Gipson put primary emphasis on the power of the elders to make all decisions for the church, and once a decision is made every member must support it. This decision-making power is vested in the elders as overseers, or kindly dictators.
When we turn to the New Testament, we find Gipson's claims totally lacking in support. The 120 present voted to choose the successor of Iscariot, the entire Jerusalem Church chose the seven to run the food relief program. The "whole church" at the Jerusalem conference decided that Gentiles did not have to follow the Law of Moses in order to be Christians. The Greek word commonly translated "appointed" elders in Acts 14:23 actually meant "choose by show of hands" and in the NEV is properly rendered "had elders elected."
In no instance is the Greek word exousia, which means authority or power, used in connection with the roles of elders. If the New Testament had meant for elders to be powerful rulers, it would have said so. In spite of Gipson's testimony Jesus absolutely prohibited ruling or the exercise of authority among his followers (Matt. 20:25). The Greek word Proistanoi used in connection with church leaders (elders are not the only leaders) actually means "care for" like the Good Samaritan on the Jericho Road. When this word is translated "rule" or "over you," it is misleading by implying exercise of power (I Thess. 5:12). Servants don't rule and they are not "over" the ones they serve.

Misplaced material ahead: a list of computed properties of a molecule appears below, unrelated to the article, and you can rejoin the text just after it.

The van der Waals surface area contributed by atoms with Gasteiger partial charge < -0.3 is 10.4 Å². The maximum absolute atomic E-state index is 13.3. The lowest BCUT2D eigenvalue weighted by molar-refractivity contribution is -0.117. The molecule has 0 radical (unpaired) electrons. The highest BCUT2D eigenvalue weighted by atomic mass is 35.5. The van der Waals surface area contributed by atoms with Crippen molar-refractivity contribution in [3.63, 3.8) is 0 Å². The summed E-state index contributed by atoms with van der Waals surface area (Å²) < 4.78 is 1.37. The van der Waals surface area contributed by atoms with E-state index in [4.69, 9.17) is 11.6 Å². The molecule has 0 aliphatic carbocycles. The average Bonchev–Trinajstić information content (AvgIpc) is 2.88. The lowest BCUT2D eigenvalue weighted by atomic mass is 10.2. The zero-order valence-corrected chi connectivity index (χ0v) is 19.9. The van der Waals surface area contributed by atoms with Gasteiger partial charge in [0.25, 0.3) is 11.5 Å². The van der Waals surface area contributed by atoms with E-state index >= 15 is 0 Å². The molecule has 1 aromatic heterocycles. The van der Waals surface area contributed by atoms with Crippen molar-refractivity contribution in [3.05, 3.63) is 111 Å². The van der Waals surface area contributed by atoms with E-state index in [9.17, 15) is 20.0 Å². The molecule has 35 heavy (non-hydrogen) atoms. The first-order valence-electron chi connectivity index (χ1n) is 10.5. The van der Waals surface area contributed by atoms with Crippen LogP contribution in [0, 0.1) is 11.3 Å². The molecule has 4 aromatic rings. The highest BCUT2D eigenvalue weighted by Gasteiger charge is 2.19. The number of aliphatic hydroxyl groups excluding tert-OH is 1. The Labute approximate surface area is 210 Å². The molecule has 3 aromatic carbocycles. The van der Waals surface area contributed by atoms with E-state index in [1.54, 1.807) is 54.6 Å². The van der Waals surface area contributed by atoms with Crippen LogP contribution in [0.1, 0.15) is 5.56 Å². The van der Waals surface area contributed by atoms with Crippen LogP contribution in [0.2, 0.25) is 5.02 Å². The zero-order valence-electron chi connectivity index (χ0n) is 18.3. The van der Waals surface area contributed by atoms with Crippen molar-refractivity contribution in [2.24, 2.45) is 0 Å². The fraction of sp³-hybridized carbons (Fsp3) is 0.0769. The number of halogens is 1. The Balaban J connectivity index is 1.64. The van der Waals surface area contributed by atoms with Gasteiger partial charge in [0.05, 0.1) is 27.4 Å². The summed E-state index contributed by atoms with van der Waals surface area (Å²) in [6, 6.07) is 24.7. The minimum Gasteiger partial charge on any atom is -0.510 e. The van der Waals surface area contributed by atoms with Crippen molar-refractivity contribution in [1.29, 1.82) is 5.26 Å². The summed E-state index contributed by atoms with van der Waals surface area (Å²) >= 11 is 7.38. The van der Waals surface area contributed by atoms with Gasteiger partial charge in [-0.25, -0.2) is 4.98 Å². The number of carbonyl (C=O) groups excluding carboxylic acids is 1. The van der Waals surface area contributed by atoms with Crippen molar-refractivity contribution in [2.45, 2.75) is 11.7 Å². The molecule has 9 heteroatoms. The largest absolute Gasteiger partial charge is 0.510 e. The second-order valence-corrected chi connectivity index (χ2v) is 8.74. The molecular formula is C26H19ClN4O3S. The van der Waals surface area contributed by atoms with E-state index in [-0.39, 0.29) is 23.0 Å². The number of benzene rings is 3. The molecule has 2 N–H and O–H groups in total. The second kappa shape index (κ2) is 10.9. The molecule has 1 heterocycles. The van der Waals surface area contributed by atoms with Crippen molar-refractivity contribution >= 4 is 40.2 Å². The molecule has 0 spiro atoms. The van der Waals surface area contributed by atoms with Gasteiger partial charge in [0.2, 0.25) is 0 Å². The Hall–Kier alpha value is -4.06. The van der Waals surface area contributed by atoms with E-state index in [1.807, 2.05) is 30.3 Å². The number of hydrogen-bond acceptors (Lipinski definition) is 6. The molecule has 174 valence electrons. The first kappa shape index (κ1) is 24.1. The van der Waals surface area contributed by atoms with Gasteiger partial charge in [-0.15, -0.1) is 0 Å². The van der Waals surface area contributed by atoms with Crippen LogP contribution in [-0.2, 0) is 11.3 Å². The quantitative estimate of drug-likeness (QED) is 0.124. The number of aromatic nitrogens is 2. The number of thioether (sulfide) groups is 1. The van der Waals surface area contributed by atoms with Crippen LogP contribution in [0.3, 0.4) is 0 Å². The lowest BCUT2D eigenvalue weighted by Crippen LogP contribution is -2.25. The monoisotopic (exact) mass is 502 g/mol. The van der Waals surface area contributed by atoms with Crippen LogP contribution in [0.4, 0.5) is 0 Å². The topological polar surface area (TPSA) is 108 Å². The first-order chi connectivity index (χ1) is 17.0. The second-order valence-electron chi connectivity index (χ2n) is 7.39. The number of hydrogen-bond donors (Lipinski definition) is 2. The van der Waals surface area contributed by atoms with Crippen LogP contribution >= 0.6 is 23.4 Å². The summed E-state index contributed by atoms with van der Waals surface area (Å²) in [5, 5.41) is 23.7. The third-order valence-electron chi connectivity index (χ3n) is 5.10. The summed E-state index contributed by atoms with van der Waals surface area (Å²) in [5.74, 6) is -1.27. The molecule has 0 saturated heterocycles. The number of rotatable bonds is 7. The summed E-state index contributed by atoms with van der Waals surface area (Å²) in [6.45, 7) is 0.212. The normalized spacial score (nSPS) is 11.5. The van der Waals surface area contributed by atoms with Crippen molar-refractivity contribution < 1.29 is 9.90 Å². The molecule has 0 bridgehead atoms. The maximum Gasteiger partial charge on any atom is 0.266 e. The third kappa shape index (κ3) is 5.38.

There is not a single example in the New Testament of elders being the decision-makers of the church, as Gipson claims. In letter after letter Paul rested this responsibility with the whole church. But Gipson pours every concept of power exercised by the Soviet Politbureau into the hands of elders as "overseers." This word "among whom the Holy Spirit had made you overseers" carries no connection of power. Rather it means "looking out for" the welfare of each individual member. Elders are not like antebellum plantation overseers with a platted whip over the shoulder, but humble servants and teachers subjecting themselves to the church.
The contemporary Restoration Movement whose goal had been to follow faithfully New Testament principles and examples, is slowly being changed into a hierarchical institution with a professional clergy and a power structure modeled after the secular world. Only a revolution may now save it and return it to the goals of early leaders like Campbell, Stone, Shelburne, and Lipscomb. We could then purify our language to correspond with New Testament concepts. No more would we talk about the "office" of elder and we would find ourselves back in the family of God with no concern except for the authority of the Christ as Lord.
Editor's Note: The above is based on the astonishing testimony of John P. Gipson in Chancery Court as recorded by the court reporter. One thing Brother Gipson was trying to protect and keep secret was his staggering salary reported to be not less than $75,000 and maybe $92,000.